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29th Feb 2024

Struggling to sleep? The change of seasons might be playing a part

Anna Martin


Does a good night’s sleep seem elusive right now?

Though spring brings with it new life, green leaves and flowers, it can also bring a lovely sprinkle of sleep deprivation.

You wouldn’t be alone if you’re someone tossing and turning at night right now, it turns out there may be a bit of science involved in keeping you up.

More sun means less sleep

Credit: Getty

Scientists decided to look into why we seem to struggle with sleeping when the seasons change and the answer is really interesting.

Research suggests we humans may need more sleep during the dark, cold winter months than we do during the summer.

The data revealed that subjects tended to sleep longer during the winter, by up to 60 minutes, they took about 25 minutes shorter to enter into REM sleep during autumn than spring and they experienced about 30 minutes more REM sleep on average in winter than spring.

Even if you live in a city where artificial light seems to make the night look like the day, it seems to have little effect on the phenomenon.

“Our study shows that even while living in an urban environment, with just artificial light, humans [experience] seasonal sleep,” says Dieter Kunz, one of the study’s lead authors and head of the clinic of sleep and chronomedicine at St Hedwig Hospital in Berlin, Germany.

“I would expect the seasonal variations to be much higher, [if the patients had been] living outside and were only exposed to natural light,” he adds.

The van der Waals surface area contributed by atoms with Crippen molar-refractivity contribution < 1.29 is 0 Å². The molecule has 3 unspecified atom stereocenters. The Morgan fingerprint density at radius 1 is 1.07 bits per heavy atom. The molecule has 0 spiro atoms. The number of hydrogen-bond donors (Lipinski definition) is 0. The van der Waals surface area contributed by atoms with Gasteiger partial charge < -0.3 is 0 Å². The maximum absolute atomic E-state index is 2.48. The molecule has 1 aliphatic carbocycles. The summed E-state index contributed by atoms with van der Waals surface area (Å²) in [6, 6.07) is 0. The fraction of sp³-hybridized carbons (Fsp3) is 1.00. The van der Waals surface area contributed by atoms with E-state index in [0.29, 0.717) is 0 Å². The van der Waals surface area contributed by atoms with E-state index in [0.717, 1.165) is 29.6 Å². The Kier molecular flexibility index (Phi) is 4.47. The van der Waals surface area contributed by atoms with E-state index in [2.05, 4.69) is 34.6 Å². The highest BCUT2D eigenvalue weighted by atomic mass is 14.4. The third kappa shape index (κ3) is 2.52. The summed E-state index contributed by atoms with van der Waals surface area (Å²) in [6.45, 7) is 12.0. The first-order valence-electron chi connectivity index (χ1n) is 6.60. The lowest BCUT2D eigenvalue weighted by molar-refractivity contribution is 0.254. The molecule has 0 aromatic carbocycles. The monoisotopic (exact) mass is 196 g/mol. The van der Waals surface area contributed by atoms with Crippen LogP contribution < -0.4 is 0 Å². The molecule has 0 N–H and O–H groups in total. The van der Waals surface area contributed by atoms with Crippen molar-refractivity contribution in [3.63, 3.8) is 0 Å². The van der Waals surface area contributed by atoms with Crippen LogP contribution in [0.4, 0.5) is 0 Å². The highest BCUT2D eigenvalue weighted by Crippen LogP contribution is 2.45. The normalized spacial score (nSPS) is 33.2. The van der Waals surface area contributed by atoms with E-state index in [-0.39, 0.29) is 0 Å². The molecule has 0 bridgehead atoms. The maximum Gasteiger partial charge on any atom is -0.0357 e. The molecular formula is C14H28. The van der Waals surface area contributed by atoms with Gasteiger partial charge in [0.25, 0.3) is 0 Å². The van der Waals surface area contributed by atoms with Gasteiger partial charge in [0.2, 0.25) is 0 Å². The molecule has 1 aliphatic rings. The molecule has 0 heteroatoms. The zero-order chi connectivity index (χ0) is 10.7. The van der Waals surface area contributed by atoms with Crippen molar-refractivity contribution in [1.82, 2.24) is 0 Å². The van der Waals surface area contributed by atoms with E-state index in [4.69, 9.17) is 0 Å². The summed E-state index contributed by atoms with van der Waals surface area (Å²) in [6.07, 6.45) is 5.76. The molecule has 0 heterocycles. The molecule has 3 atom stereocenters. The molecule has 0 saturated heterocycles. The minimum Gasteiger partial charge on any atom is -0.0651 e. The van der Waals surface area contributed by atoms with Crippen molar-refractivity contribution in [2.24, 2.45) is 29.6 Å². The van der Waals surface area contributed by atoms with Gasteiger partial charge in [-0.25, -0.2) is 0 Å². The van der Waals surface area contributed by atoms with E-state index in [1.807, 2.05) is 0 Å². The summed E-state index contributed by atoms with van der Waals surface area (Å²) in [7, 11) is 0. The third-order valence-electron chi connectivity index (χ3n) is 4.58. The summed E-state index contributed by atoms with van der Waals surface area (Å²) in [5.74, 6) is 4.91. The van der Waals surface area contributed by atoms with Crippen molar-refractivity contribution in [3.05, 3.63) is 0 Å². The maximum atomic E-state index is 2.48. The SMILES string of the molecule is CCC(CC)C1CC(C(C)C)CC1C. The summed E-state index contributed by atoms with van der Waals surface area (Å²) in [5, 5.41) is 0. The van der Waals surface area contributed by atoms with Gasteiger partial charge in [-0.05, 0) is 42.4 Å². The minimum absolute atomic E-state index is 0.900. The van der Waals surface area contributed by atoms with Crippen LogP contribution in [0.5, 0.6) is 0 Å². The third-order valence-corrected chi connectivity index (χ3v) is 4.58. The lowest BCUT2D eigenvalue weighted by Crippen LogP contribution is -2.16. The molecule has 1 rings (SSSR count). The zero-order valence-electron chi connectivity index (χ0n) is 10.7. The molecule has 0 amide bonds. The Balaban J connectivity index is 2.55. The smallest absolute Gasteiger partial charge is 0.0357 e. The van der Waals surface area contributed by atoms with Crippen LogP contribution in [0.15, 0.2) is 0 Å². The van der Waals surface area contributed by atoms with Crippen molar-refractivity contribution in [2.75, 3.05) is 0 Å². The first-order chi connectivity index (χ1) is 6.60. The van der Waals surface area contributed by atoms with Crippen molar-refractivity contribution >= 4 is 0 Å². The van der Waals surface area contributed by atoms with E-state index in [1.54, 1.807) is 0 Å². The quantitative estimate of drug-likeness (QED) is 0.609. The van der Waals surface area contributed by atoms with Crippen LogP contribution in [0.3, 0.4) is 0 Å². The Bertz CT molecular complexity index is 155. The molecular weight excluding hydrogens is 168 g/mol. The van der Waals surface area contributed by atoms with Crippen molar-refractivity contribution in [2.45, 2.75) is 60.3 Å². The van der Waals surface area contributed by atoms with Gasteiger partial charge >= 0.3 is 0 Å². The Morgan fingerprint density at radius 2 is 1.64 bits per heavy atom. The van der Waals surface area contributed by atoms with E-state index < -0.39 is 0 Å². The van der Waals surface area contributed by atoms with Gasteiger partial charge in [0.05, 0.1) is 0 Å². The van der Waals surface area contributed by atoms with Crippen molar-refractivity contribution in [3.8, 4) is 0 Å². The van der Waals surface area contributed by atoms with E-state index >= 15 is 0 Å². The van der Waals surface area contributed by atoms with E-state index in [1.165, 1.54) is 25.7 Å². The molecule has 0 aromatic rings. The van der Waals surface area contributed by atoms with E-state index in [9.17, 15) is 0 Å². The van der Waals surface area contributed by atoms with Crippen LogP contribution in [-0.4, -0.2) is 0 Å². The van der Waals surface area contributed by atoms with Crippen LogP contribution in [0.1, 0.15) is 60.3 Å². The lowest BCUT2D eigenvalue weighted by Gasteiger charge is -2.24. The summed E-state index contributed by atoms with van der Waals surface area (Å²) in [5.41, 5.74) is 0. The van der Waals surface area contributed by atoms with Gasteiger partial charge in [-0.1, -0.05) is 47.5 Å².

Other studies have shown that exposure to artificial light can suppress the secretion of the sleep hormone melatonin from the pineal gland, throwing off our natural circadian rhythm.

Yet, in this German study of 188 patients who lived in urban settings and suffered from disturbed sleep even when exposed primarily to artificial lights experienced seasonal variations in REM sleep, which is directly linked to our circadian rhythm. 

The team acknowledged the results need to be validated in a population experiencing no sleep difficulties, but they said the seasonal changes could be even greater in a healthy population.

How light effects sleep

Credit: Getty

It seems that even when met with artificial lighting, the sun always comes out on top.

Robert Soler, a former NASA engineer who studied how the lack of light affected astronauts’ sleep cycle explained to Healthline that both the amount of sunlight and the type of lighting has a part to play.

“The sun cycles through sunrise, daytime, sunset, (and) nighttime light, which all have different colours that our body interprets as stimuli for different energy levels and activities,” he said.

“Bluer light in the morning – like a morning sky – gives a boost of energy and helps get you to get out of bed. Daytime light, or bright light, with cooler tones, help signal to your body that it’s time to be alert and help with productivity.

“Then at the end of the day, the amber colours of a sunset prepare you for sleep.”

Robert also noted that during winter, the entire solar cycle is condensed and there are more hours of nighttime or darkness.

As a result, not only does the darkness make us want to sleep more, but there are fewer hours of daytime light limiting how alert we are.